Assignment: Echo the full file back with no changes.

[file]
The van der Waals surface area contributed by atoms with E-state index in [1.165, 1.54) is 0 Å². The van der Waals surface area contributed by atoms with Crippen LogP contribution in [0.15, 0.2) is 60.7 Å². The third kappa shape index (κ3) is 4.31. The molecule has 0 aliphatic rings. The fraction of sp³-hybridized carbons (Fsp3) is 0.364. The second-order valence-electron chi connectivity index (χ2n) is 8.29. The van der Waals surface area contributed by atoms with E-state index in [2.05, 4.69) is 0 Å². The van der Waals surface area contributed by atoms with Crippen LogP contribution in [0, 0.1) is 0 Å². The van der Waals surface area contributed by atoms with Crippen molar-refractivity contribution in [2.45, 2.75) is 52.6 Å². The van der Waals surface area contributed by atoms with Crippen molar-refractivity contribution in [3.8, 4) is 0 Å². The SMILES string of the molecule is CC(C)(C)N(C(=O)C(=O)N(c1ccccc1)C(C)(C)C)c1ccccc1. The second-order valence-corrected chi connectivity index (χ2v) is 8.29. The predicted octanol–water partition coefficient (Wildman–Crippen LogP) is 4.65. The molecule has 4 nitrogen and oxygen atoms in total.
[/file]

The van der Waals surface area contributed by atoms with E-state index in [1.165, 1.54) is 0 Å². The van der Waals surface area contributed by atoms with Crippen LogP contribution in [0.15, 0.2) is 60.7 Å². The third kappa shape index (κ3) is 4.31. The molecule has 0 aliphatic rings. The fraction of sp³-hybridized carbons (Fsp3) is 0.364. The second-order valence-electron chi connectivity index (χ2n) is 8.29. The van der Waals surface area contributed by atoms with E-state index in [2.05, 4.69) is 0 Å². The van der Waals surface area contributed by atoms with Crippen LogP contribution in [0, 0.1) is 0 Å². The van der Waals surface area contributed by atoms with Crippen molar-refractivity contribution in [2.45, 2.75) is 52.6 Å². The van der Waals surface area contributed by atoms with Crippen molar-refractivity contribution in [3.8, 4) is 0 Å². The SMILES string of the molecule is CC(C)(C)N(C(=O)C(=O)N(c1ccccc1)C(C)(C)C)c1ccccc1. The second-order valence-corrected chi connectivity index (χ2v) is 8.29. The predicted octanol–water partition coefficient (Wildman–Crippen LogP) is 4.65. The molecule has 4 nitrogen and oxygen atoms in total.